DKRW calls it quits in email to state officials

Photo courtesy Allen Best and WyoFile Two concrete pads, poured in late 2010, are the only physical evidence of DKRW’s coal-to-liquids project — 12 miles south of Medicine Bow — ever existed.

Photo courtesy Allen Best and WyoFile
Two concrete pads, poured in late 2010, are the only physical evidence of DKRW’s coal-to-liquids project — 12 miles south of Medicine Bow — ever existed.

By David Louis

dlouis@rawlinstimes.com

RAWLINS — Without any fanfare, DKRW’s final biannual meeting came and passed without a hall being rented, an audience to address or the principal actors showing up.

That’s because in an email dated May 16, DKRW’s Managing Director Bob Kelly notified the Wyoming Industrial Siting Council (ISC) his intentions to suspend development of the Medicine Bow Industrial Gasification and Liquefaction Project because of market conditions.

The correspondence went on to note DKRW would not submit an update to a previous socioeconomic report due today or host its final biannual meeting required before March 31. Both conditions were required under its ISC permits.

Failure to meet these stipulations — specifically not updating the socioeconomic report — will result in the termination of their permit, said Kimber Wichmann, Wyoming Department of Environmental Quality, Industrial Siting Division, principal economist.

“We have to wait for Saturday to pass and we actually have to wait another three days if it’s postmarked and mailed should they decide to submit that information. We have to give them up until that deadline to comply with their permit. If they don’t we will issue a letter of termination,” Wichmann said.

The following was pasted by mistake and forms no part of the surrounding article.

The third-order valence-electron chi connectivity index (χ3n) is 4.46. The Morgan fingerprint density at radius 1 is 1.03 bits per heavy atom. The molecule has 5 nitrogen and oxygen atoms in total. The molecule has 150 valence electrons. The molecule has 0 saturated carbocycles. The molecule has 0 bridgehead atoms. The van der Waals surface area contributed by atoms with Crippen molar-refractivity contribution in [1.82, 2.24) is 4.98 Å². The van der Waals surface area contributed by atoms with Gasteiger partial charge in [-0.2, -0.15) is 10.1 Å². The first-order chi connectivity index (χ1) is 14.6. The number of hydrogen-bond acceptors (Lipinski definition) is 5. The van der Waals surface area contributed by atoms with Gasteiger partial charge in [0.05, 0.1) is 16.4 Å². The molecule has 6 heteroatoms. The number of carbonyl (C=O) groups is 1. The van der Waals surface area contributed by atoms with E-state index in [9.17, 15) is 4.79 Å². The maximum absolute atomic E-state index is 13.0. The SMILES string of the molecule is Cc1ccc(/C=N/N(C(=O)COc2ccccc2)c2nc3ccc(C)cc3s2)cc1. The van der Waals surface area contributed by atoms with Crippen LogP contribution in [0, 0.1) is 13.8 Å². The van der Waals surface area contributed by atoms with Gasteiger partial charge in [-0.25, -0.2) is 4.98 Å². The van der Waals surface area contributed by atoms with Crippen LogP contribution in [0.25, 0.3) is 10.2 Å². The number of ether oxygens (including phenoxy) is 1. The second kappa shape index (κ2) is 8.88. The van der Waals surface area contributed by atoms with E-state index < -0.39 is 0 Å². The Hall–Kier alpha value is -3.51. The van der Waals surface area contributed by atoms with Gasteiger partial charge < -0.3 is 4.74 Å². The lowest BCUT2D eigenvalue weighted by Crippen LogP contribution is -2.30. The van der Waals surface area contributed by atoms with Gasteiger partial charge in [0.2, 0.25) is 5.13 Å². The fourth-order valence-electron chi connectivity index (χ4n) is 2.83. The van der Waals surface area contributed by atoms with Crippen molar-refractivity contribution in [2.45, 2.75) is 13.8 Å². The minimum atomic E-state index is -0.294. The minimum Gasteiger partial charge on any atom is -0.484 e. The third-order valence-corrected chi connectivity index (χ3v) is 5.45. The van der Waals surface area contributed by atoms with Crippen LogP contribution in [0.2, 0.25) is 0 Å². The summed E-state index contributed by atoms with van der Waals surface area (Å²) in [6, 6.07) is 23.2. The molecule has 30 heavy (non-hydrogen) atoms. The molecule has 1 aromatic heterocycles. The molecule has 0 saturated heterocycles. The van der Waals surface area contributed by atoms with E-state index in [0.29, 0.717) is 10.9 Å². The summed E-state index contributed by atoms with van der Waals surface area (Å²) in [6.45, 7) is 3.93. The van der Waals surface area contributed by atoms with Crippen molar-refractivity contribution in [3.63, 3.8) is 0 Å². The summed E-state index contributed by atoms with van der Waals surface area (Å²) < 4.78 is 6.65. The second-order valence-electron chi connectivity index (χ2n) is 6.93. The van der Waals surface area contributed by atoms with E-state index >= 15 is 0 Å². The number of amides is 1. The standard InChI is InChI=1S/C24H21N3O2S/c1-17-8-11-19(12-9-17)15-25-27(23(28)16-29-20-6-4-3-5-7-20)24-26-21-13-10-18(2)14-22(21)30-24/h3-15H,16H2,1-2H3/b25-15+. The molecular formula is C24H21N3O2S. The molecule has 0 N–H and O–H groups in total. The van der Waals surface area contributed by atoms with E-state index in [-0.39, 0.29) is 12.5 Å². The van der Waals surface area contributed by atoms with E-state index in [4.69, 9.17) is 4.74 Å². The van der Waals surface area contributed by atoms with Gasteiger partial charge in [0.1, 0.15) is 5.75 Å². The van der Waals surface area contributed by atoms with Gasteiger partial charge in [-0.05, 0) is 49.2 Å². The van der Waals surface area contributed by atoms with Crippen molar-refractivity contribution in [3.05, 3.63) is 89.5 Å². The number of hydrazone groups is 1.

This is the end

DKRW’s email signaled an inglorious end to the troubled $2 billion coal-to-liquids (CTL) project 12 miles south of Medicine Bow.

The CTL and coal-handling facilities were set to be located at the mouth of the Saddleback Hills Mine. As initially proposed, the facility would have encompassed a total of 405 acres, with another 338 acres used to house equipment during construction.

The CTL plant was designed to turn coal into 87-octane gasoline slated for sale in Denver, liquefied petroleum products such as propane and butane, carbon dioxide which would have been used for enhanced oil recovery and sulfur to be used in chemical and fertilization products.

Though the loss of its ISC permit may not preclude its resurrection some day and the pursuit of a new permit my be undertaken, noted Kelly’s email, “The current oil and gas market conditions do not merit continuing with the Industrial Siting process at this time.”

The move to force the ISC to terminate the permit has left the regulatory body scratching its head.

“We did try to contact them,” Wichmann said. “Our attorney tried to reach out to their attorney, Mary Throne, when we got the email just to see if they wanted to withdraw the permit. We just wanted to see if we could have handled this a different way or at least more expediently and now we will just have to let it run its course.”

Project opponents speak up

As a vocal opponent asking many pointed questions during past biannual meetings, Carbon County Higher Education Center Executive Director David Throgmorton is not surprised DKRW officials are making it someone else’s responsibility to kill the project.

“I think this is a company that has no integrity to start with,” Throgmorton said.

“Basically they are putting the ISC in the position of pulling the plug on it,” he said. “They don’t have the integrity of saying it’s not a viable project and we’re walking away from it.

“They mulled around and admitted it was not a viable project, but if the ISC wants to pull the permit they would put up with the circumstances, which is kind of an (expletive) way of doing things,” Throgmorton said. “If they were going to pull the plug on this they should have manned-up and pulled the plug instead of having the ISC do it.

“They don’t want to tell investors on other projects they walked away from this. They want to say the state of Wyoming walked away from them.”

Regardless of who ultimately forces DKRW from the Wyoming landscape, Carbon County Commissioner Leo Chapman is sad to see the economic benefits the CTL plant would have brought disappear into thin air.